Public attitudes to inheritance tax

Jake PalenicekHead of Custom Research, UK
January 07, 2015, 10:59 AM GMT+0

Changes in government can have a great impact on personal finance, both for consumers who are affected and those who work in the financial services sector.

One area that could see upheavals in this year’s election campaign is inheritance tax. It was mooted the chancellor might make alterations to it in the Autumn Statement but he decided not to act, instead unveiling changes to stamp duty.

However, its omission from December’s statement leaves the door open to changes in inheritance tax being part of the policy fight in the months ahead. In anticipation of this, the YouGov Financial Services research team investigated public attitudes to raising the inheritance tax threshold from its current £325,000 level to the £1 million figure floated by David Cameron last year.

We found that almost two-thirds (65%) of people think raising the inheritance threshold from £325,000 to £1 million is a positive move, with over half (55%) believing that increasing the threshold would be easy for the government to do because “very few people will be affected”. But is this belief correct?

Although we found that just 2% of British adults have received an inheritance of more than £325,000 in the past, one in ten (10%) expect to receive a windfall of this size in the future. In London this figure is even higher, at one in six (16%). There could be various reasons for this but the most compelling explanation is that increasing property prices have nudged more and more people in to the inheritance tax bracket.

Among the 10% of the population that anticipates receiving more than £325,000, the vast majority (9%) would benefit from David Cameron’s mooted change in inheritance tax as they think they will receive under £1 million. Perhaps unsurprisingly, among this particular group over four in five (82%) believe that increasing the threshold is a good idea and just 11% think it is a poor one.

Support for the increase in inheritance tax is particularly strong among older people. More than seven in ten (72%) over-60s agree that changing the threshold is good compared to just over half (53%) of 18-24 year-olds. There are a couple of possible explanations for this. The first is that older people are more likely to be looking into passing on wealth to loved ones. The second is that, as the average age of the population rises, more and more of this age group are themselves coming into inheritances. Either way, any change to Inheritance Tax would be a more pressing issue to this age group than any other.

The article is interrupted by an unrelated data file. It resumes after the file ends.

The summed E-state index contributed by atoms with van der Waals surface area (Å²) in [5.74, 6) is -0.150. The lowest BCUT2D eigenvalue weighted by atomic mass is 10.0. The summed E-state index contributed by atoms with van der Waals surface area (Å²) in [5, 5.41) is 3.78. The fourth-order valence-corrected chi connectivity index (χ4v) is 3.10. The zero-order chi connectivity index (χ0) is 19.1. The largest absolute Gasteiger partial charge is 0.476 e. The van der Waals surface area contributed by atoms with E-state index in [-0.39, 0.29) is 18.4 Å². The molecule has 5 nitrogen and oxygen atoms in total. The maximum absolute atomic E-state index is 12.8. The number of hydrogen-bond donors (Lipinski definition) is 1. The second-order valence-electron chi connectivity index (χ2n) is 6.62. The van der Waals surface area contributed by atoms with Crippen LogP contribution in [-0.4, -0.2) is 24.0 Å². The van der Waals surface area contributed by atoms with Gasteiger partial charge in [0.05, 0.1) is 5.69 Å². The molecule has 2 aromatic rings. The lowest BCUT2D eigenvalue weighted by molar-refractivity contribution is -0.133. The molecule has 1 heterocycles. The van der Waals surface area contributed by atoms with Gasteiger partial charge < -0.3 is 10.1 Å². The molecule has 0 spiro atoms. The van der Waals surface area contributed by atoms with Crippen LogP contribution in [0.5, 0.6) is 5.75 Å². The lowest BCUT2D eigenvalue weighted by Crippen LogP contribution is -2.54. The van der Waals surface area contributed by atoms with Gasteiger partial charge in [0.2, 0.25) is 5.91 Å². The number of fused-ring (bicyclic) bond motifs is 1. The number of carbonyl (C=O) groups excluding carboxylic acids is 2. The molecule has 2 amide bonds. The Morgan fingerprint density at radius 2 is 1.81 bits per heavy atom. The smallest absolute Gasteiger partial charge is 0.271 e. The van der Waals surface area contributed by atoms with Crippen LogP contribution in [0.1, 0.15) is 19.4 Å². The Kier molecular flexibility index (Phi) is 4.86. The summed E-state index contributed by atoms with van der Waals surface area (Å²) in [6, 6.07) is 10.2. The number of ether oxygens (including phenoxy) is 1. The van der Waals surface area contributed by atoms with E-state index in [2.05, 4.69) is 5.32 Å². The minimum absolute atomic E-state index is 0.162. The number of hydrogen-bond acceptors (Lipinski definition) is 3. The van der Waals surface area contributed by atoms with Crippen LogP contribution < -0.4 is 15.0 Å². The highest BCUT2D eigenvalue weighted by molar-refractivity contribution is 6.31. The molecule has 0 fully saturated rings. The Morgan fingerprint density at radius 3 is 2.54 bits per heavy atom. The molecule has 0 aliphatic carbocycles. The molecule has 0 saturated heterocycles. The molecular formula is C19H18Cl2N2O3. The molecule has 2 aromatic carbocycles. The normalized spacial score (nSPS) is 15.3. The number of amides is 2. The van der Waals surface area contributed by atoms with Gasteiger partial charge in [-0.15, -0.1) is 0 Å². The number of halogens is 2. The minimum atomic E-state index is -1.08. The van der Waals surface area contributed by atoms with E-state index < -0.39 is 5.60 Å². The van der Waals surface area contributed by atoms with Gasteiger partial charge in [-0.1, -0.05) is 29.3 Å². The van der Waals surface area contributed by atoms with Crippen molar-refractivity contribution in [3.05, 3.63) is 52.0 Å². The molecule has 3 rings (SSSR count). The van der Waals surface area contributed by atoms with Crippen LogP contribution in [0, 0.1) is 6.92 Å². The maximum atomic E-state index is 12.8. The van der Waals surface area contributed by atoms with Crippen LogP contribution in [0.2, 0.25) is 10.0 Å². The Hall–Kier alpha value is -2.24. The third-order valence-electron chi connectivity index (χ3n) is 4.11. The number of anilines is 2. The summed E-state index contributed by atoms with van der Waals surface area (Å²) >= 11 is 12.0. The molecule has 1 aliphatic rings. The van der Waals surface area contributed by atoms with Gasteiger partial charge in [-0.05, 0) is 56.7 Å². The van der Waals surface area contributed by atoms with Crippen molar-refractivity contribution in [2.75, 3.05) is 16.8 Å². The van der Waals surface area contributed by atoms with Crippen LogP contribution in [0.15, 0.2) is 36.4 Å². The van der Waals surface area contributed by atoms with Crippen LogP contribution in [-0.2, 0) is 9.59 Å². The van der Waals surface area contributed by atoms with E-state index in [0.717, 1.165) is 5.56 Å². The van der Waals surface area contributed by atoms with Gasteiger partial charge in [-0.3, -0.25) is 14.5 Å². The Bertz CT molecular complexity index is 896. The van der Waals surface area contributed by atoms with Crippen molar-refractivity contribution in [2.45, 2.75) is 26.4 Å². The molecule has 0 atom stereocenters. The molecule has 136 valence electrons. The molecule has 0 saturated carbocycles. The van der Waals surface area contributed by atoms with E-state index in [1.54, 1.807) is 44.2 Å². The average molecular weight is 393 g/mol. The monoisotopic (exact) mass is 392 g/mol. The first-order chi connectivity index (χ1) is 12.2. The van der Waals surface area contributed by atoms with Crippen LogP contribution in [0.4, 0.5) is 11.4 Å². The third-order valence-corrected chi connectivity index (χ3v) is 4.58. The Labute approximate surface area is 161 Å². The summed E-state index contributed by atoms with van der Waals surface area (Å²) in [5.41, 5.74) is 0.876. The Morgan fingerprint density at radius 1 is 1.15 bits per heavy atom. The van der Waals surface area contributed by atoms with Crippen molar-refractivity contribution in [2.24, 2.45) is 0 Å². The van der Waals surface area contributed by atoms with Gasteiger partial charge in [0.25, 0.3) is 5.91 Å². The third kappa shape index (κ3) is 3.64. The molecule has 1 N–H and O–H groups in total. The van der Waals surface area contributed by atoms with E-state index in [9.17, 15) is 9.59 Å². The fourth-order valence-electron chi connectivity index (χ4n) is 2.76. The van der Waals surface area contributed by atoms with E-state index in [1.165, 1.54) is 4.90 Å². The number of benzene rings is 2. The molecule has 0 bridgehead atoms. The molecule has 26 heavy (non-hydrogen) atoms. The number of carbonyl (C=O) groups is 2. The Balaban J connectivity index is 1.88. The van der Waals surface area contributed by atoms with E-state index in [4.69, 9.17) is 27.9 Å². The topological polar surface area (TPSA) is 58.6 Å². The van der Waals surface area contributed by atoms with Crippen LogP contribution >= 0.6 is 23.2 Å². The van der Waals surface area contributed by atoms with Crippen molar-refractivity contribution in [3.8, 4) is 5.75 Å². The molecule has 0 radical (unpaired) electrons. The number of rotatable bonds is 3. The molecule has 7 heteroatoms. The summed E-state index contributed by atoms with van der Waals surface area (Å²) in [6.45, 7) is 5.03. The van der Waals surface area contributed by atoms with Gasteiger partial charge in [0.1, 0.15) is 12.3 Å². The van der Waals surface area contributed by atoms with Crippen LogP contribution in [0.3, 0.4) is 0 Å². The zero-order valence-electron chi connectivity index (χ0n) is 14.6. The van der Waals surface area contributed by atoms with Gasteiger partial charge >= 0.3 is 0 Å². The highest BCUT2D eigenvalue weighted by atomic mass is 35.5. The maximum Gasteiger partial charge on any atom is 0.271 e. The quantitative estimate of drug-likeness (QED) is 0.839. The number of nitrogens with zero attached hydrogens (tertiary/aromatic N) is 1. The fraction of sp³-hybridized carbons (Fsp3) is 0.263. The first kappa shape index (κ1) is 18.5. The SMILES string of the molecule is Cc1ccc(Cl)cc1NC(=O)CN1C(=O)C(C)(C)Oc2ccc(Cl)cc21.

Whether changes in the tax boundaries lead to an increase in the numbers seeking such consultation is an intriguing issue for the sector. Increased thresholds would create expanded opportunities for independent financial advisors offering specialist consultation regarding estate management, investments of assets or leaving an inheritance. But whether they could capitalise on this (and whether people would seek out advice) is another matter.

Despite a notable proportion of people expecting to receive a benefaction between £325,000 and £1 million in the future relatively few have sought financial advice. YouGov’s research shows that while more four in ten of them (43%) would go to an IFA about an inheritance, the same proportion (43%) say they would not. It is, of course, possible that these figures would change were changes to the tax implemented.

It is unclear yet whether inheritance tax will be an issue in this year’s election. However, the fact that the Prime Minister floated the idea last autumn makes it a possibility. Our research makes it clear that increasing the inheritance tax threshold has popular headline appeal. While some of this is rooted in self-interest, another take on it is simply the hard-headed reality that £325,000 is not what it used to be, something that will only intensify as time goes on.

Although only two per cent of the public have previously received an inheritance over £325,000, this figure could quadruple as increasing house prices and inflation kick in. Were the thresholds to move, the financial services sector as a whole – and IFAs in particular – could be in for a windfall of their own in the coming years.

Full results available here

YouGov’s financial services research team provides market research into insurance, banking, bank accounts, wealth management, asset management, savings, investments, pensions, annuities, and mortgages, as well as providing bespoke research solutions to financial services providers.

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